Q. One of my electricians asked if it was a Code violation to install a 200A-rated, 42-circuit-load center, main lugs only, with protection consisting of a 100A switch/circuit breaker. I know I have read a good, sound, and reasonable response against this practice; however, I can’t find it in the NEC or elsewhere. Can someone “refresh” my memory? —R.M.B.

A. I see no NEC violation with this arrangement, although it might not be good practice. Sec. 384-16 (a) says to protect the panelboard with not more than two main circuit breakers or two sets of fuses, with a combined rating not more than the rating of the panelboard. Exception No. 1 says the overcurrent protection for the panelboard may be in the feeder supplying the panelboard, if the overcurrent rating is not more than the rating of the panelboard. Since the 100A switch/CB is rated less than the 200A panelboard, it meets NEC requirements. —G.C.

A. There’s no Code violation in connecting a 200A panelboard to a 100A feeder. The feeder’s protective device, consisting of a fused switch or circuit breaker, will properly protect the 200A-rated bus bars in the panel. In fact, it will “overprotect” them. Although such arrangements “pass Code,” they are not advisable, because the nameplate on the panelboard may mislead someone looking for capacity to serve new loads. This can be a booby trap for the inexperienced. Good engineering practice would be to match feeders to panelboard nameplate rating, even though the load can be served adequately by a feeder rated below the panelboard—and still pass Code. When price prevails over good engineering design, such skimpy feeders are often chosen. From the first page of the NEC: “compliance...will result in an installation essentially free from hazard but not necessarily efficient, convenient, or adequate for good service or future expansion...” —J.F.F.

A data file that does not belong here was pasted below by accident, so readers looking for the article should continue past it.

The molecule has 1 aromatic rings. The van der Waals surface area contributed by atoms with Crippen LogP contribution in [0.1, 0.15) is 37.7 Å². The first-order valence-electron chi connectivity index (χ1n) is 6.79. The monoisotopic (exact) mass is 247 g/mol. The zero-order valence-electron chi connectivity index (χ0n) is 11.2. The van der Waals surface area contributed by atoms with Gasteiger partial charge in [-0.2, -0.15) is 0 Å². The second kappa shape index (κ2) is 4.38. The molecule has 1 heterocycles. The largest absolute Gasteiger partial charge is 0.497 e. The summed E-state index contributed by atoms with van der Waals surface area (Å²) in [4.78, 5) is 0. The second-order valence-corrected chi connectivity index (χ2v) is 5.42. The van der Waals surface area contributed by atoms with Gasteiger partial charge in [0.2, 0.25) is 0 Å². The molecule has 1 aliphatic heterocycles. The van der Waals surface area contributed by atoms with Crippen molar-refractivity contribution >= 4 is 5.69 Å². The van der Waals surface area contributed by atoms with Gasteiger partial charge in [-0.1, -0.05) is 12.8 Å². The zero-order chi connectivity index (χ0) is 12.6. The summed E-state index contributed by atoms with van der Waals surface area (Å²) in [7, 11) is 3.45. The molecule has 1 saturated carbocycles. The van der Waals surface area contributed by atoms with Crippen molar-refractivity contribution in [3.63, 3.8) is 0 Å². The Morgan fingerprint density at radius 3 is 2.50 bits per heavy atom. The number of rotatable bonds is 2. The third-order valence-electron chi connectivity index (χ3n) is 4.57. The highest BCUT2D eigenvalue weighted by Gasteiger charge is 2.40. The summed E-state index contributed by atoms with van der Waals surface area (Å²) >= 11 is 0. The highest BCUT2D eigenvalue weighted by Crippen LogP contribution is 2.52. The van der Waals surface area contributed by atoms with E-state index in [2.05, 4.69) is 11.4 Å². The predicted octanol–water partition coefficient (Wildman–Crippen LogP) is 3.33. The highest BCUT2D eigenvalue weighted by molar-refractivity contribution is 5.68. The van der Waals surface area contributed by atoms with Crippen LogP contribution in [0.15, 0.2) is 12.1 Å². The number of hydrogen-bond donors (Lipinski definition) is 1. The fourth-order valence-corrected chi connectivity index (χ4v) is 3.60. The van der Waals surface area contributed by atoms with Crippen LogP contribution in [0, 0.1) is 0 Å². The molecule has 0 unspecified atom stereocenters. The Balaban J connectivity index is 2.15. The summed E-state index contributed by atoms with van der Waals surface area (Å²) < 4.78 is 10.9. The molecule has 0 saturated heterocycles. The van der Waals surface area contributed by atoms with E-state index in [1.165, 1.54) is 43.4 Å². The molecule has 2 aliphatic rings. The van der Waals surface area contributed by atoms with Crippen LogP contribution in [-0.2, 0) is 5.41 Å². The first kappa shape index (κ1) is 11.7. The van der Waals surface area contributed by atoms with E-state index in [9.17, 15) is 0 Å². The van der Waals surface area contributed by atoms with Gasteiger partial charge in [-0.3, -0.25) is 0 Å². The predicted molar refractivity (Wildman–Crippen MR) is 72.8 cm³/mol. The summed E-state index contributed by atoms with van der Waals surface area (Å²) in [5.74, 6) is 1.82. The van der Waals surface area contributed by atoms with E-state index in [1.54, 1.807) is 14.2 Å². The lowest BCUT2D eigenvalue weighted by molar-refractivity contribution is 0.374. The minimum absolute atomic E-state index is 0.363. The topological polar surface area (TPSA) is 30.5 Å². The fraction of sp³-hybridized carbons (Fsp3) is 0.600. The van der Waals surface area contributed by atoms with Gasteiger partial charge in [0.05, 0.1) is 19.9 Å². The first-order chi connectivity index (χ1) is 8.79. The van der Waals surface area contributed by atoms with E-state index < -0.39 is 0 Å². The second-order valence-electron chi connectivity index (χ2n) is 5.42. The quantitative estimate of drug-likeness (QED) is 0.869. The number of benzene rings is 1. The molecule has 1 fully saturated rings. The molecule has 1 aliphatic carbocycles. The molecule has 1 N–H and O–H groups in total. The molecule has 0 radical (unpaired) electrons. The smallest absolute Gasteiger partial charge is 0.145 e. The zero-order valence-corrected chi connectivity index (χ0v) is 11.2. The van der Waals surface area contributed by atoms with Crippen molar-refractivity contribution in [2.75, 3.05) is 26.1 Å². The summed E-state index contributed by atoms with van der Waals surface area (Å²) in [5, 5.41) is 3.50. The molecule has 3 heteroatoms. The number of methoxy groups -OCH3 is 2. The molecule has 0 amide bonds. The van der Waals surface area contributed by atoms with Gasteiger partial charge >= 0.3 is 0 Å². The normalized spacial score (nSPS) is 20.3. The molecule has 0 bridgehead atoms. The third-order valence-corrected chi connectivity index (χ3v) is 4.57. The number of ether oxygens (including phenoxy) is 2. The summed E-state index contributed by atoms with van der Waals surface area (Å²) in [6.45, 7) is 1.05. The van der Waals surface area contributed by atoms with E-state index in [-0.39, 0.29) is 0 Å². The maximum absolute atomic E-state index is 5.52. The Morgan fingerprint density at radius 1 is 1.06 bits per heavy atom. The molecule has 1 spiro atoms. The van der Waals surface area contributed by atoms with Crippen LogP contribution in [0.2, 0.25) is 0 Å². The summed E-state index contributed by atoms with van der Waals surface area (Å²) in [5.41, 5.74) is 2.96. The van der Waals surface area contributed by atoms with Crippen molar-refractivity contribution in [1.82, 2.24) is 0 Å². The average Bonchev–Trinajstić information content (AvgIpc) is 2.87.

A. It’s not a Code violation to protect a 200A, 42-circuit panel with a 100A fusible switch or breaker. Protection for the panel is usually accomplished with this arrangement. Having a smaller feeder than panel bus is a common situation because manufacturers have standardized bus sizes having large gaps in amperage ratings. Standard sizes are usually 100A, 225A, and 400A, for most branch-circuit panels. As engineers, we generally design our feeders, based on actual load. We might have to greatly oversize feeders if we were required to match the bus and feeder sizes. This could have a major economic impact on our projects. One exception might be a large office or industrial plant. Engineers at these facilities usually don’t want to have to worry about changing feeder sizes as the load expands.

A project I did recently is a good example of the large-panel, small-feeder situation. The project had a large room full of individual personal computers, with a separate panel for the room. The owner wanted each computer on an individual (dedicated) circuit. As a result, we needed about 30 computer circuits plus a few general light and power circuits. The total ampere draw was about 65A. Putting in a 200A feeder would have added an unnecessary cost to the project. —J.C.H.

A. It’s not a Code violation to install a protective switch or CB for a panelboard or load center (rated for lower ampacity than the load center), provided the overcurrent device is properly sized to protect the wire serving the board. In fact, there may be cases where you must use a board with higher ampacity, because of varying manufacturer’s requirements, availability of standard bus sizes, or getting 42 spaces (when smaller ampacities are available only with a smaller number of circuits). This arrangement isn’t only legal—it’s quite common. It is similar to oversizing feeders, acceptable even if not always economically prudent.

The value of the overcurrent protection should be based on the load served; the number of circuits based on the quantity needed; and the ampacity of the bus bars based on what is commonly available—but still meeting the minimum ampacity requirements. The rating (ampacity) of the overcurrent devices really has nothing to do with the ampacity of the bus bars, so long as their rating is equal to or greater than the overcurrent device. —M.H.L.